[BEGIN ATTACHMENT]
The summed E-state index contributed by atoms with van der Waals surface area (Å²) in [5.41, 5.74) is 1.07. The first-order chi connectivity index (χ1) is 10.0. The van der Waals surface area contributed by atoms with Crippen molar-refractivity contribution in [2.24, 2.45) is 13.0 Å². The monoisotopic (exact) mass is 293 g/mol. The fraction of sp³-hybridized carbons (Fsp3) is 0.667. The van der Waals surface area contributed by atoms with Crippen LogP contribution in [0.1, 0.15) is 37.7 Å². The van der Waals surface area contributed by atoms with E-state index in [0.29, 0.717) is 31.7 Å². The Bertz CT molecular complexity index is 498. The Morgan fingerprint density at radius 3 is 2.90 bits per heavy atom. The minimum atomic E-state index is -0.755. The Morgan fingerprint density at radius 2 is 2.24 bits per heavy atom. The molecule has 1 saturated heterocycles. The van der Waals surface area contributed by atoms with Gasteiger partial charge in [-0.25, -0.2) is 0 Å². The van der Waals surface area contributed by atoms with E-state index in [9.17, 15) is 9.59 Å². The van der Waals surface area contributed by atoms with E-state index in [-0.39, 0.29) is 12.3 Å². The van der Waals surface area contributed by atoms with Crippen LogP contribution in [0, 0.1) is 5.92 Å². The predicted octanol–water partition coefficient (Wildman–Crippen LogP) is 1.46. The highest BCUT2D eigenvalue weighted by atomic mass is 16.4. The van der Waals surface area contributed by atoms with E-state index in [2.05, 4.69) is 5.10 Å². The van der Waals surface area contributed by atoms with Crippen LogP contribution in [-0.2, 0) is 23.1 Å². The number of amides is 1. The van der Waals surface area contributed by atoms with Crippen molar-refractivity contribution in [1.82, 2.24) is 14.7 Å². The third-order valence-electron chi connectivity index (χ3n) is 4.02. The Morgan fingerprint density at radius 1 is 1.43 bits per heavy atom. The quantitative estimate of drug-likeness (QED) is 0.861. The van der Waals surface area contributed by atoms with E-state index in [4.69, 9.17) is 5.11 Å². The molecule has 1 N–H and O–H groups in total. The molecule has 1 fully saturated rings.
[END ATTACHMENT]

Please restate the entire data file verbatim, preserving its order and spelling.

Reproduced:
The summed E-state index contributed by atoms with van der Waals surface area (Å²) in [5.41, 5.74) is 1.07. The first-order chi connectivity index (χ1) is 10.0. The van der Waals surface area contributed by atoms with Crippen molar-refractivity contribution in [2.24, 2.45) is 13.0 Å². The monoisotopic (exact) mass is 293 g/mol. The fraction of sp³-hybridized carbons (Fsp3) is 0.667. The van der Waals surface area contributed by atoms with Crippen LogP contribution in [0.1, 0.15) is 37.7 Å². The van der Waals surface area contributed by atoms with E-state index in [0.29, 0.717) is 31.7 Å². The Bertz CT molecular complexity index is 498. The Morgan fingerprint density at radius 3 is 2.90 bits per heavy atom. The minimum atomic E-state index is -0.755. The Morgan fingerprint density at radius 2 is 2.24 bits per heavy atom. The molecule has 1 saturated heterocycles. The van der Waals surface area contributed by atoms with Gasteiger partial charge in [-0.25, -0.2) is 0 Å². The van der Waals surface area contributed by atoms with E-state index in [9.17, 15) is 9.59 Å². The van der Waals surface area contributed by atoms with E-state index in [-0.39, 0.29) is 12.3 Å². The van der Waals surface area contributed by atoms with Crippen LogP contribution in [0, 0.1) is 5.92 Å². The predicted octanol–water partition coefficient (Wildman–Crippen LogP) is 1.46. The highest BCUT2D eigenvalue weighted by atomic mass is 16.4. The van der Waals surface area contributed by atoms with E-state index in [2.05, 4.69) is 5.10 Å². The van der Waals surface area contributed by atoms with Crippen LogP contribution in [-0.2, 0) is 23.1 Å². The number of amides is 1. The van der Waals surface area contributed by atoms with Crippen molar-refractivity contribution in [1.82, 2.24) is 14.7 Å². The third-order valence-electron chi connectivity index (χ3n) is 4.02. The Morgan fingerprint density at radius 1 is 1.43 bits per heavy atom. The quantitative estimate of drug-likeness (QED) is 0.861. The van der Waals surface area contributed by atoms with E-state index in [4.69, 9.17) is 5.11 Å². The molecule has 1 N–H and O–H groups in total. The molecule has 1 fully saturated rings.